On the outer side of the foot in front of the heel, lies the cuboid bone. This cube-shaped structure helps connect the foot to the ankle, provides the feet with stability, and helps dissipate the mechanical force it bears while walking and standing. The cuboid bone can become dislocated, which is known as cuboid syndrome, or cuboid subluxation. This can occur as a secondary injury of a sprained ankle, excessive strain on the area, or if the foot rolls inward repetitively. Flat feet and osteoporosis can also contribute to an occurrence of cuboid syndrome. Cuboid syndrome can cause pain, tenderness, redness and swelling on the outside of the foot, and it may be difficult to move the ankle. Maintaining a healthy body weight, stretching before any physical activity is undertaken, and wearing properly fitted shoes can all reduce the risk of cuboid syndrome occurring. Check with a podiatrist for additional preventative methods, or to have the condition properly diagnosed and treated.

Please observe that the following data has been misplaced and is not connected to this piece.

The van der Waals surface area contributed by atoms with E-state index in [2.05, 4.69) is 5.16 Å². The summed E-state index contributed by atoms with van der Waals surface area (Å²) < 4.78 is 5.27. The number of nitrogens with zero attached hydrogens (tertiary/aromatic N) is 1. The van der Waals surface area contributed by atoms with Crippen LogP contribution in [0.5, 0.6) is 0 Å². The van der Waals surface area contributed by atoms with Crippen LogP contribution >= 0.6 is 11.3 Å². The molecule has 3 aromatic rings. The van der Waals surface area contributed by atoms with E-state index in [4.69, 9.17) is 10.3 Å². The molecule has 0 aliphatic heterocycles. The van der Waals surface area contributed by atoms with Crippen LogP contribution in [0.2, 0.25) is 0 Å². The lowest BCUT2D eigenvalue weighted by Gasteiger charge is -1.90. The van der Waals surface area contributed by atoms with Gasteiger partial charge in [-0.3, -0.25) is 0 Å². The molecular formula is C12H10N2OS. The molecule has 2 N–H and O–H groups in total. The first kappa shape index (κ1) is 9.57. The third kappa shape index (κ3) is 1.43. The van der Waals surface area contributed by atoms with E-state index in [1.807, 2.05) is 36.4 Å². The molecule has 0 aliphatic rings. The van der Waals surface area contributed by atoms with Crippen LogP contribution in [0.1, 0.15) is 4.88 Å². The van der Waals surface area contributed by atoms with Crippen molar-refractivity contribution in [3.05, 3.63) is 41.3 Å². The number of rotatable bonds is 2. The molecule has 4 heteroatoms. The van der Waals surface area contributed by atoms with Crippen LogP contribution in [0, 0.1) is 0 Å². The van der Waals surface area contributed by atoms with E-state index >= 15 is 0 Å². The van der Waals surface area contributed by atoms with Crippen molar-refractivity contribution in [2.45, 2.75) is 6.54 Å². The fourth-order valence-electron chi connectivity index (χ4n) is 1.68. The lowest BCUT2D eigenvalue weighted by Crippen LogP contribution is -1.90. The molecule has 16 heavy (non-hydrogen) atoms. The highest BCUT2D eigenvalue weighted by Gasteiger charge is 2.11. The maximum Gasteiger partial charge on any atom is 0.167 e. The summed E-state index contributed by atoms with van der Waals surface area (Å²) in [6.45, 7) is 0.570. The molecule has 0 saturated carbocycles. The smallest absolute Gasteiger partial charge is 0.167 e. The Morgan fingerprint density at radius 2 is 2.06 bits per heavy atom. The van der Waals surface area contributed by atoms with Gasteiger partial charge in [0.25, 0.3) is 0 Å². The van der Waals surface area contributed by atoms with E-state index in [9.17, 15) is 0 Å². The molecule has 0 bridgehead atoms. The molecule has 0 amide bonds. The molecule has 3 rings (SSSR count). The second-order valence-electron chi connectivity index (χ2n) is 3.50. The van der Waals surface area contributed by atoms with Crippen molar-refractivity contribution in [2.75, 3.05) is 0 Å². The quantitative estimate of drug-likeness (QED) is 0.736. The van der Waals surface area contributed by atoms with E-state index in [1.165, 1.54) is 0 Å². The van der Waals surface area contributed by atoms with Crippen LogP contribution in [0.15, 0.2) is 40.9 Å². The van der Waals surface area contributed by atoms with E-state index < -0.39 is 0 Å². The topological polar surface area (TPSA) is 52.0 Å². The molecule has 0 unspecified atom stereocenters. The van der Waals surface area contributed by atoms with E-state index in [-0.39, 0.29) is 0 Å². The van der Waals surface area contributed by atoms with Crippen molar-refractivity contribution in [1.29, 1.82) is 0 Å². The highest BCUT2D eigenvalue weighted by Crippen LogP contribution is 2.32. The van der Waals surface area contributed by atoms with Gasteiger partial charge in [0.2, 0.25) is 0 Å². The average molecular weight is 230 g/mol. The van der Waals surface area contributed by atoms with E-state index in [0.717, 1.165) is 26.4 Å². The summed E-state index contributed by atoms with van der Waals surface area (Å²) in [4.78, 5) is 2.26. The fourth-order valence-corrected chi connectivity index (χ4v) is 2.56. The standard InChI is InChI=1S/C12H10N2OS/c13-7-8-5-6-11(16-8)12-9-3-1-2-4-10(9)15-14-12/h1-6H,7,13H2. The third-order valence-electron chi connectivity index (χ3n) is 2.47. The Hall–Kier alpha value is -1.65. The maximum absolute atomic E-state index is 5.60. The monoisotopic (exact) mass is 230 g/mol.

Cuboid syndrome, also known as cuboid subluxation, occurs when the joints and ligaments near the cuboid bone in the foot become torn. If you have cuboid syndrome, consult with one of our podiatrists from In Motion Foot and Ankle. Our doctors will assess your condition and provide you with quality foot and ankle treatment.
Cuboid syndrome is a common cause of lateral foot pain, which is pain on the outside of the foot. The condition may happen suddenly due to an ankle sprain, or it may develop slowly overtime from repetitive tension through the bone and surrounding structures.
The most common causes of cuboid syndrome include:
- Injury – The most common cause of this ailment is an ankle sprain.
- Repetitive Strain – Tension placed through the peroneus longus muscle from repetitive activities such as jumping and running may cause excessive traction on the bone causing it to sublux.
- Altered Foot Biomechanics – Most people suffering from cuboid subluxation have flat feet.
A common symptom of cuboid syndrome is pain along the outside of the foot which can be felt in the ankle and toes. This pain may create walking difficulties and may cause those with the condition to walk with a limp.
Diagnosis of cuboid syndrome is often difficult, and it is often misdiagnosed. X-rays, MRIs and CT scans often fail to properly show the cuboid subluxation. Although there isn’t a specific test used to diagnose cuboid syndrome, your podiatrist will usually check if pain is felt while pressing firmly on the cuboid bone of your foot.
Just as the range of causes varies widely, so do treatments. Some more common treatments are ice therapy, rest, exercise, taping, and orthotics.